Common determinants of severe Covid-19 infection are explicable by SARS-CoV-2 secreted glycoprotein interaction with the CD33-related Siglecs, Siglec-3 and Siglec-5/14.Med Hypotheses. 2020 Nov; 144:110168.MH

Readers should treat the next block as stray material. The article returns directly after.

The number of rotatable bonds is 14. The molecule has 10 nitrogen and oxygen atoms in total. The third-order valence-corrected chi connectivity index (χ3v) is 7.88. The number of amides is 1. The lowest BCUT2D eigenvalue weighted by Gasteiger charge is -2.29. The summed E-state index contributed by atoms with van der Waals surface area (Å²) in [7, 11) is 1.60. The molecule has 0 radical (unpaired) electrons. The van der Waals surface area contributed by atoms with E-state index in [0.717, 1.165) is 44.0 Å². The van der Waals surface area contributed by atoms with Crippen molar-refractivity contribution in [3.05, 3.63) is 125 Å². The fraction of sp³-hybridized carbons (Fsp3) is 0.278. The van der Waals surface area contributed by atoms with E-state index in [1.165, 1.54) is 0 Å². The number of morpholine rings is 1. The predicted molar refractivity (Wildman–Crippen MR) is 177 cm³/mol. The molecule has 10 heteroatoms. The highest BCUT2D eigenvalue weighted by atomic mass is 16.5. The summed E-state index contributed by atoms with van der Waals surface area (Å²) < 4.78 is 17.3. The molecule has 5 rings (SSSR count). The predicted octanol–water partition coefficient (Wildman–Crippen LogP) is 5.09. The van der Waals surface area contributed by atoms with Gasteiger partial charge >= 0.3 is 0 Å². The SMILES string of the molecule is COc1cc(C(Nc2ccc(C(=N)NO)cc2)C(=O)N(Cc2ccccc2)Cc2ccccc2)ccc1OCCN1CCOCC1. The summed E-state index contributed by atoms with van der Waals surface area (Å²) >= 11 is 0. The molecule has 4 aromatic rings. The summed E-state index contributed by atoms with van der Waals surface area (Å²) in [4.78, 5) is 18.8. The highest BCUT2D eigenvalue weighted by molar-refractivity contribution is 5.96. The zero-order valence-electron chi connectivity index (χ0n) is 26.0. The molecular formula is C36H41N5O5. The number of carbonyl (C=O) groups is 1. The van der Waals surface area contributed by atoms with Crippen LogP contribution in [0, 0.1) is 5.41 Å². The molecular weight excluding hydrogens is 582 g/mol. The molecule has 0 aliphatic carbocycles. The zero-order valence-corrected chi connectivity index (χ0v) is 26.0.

SARS-CoV-2 interaction with the ACE-2 receptor cannot alone explain the demography and remarkable variation in clinical progression of Covid-19 infection. Unlike SARS-CoV, the cause of SARS, several SARS-CoV-2 spike glycans contain sialic acid residues. In contrast to the SARS secreted glycoprotein (SGP), SARS-CoV-2 SGP are thus potential ligands for Sialic acid-binding Siglecs on host immune cells, known to regulate immune function. Such SARS-CoV-2 glycoproteins would contribute to immune deviation. CD33-related Siglecs are important immune regulators. Siglec-5 and -14 are paired receptors with opposed actions on the NLRP3 inflammasome, which is critical in early viral clearance. SGP binding in persons of Siglec-14 null genotype (30-70% in Black, Asian and Minority Ethnic (BAME) persons, 10% in North Europeans) would induce unopposed inhibitory signalling, causing viral persistence through inflammasome inhibition. Siglec-3 (CD33) and Siglec-5 are expressed on CD33 myeloid derived suppressor cells (CD33 MDSC). Immunosuppressive CD33 MDSC populations are increased in all groups at risk of severe Covid-19 infection. CD33 expression is increased in persons with the CD33 rs3865444 CC allele, associated with Alzheimer's disease, who would thus show enhanced susceptibility. Viral SGP ligation of CD33, potentially in conjunction with Siglec-5, would promote expansion of CD33 MDSC cells, as occurs in cancers but at much greater scale. CD33 is expressed on CNS microglia, potentially activated by SGP penetration through the porous cribriform plate to cause anosmia. Genotyping of severe or fatal Covid-19 cases can confirm or refute this pathophysiological mechanism. Early data have confirmed extremely high-level increase of CD33 MDSC numbers in severe Covid-19 infection, consistent with the proposed mechanism.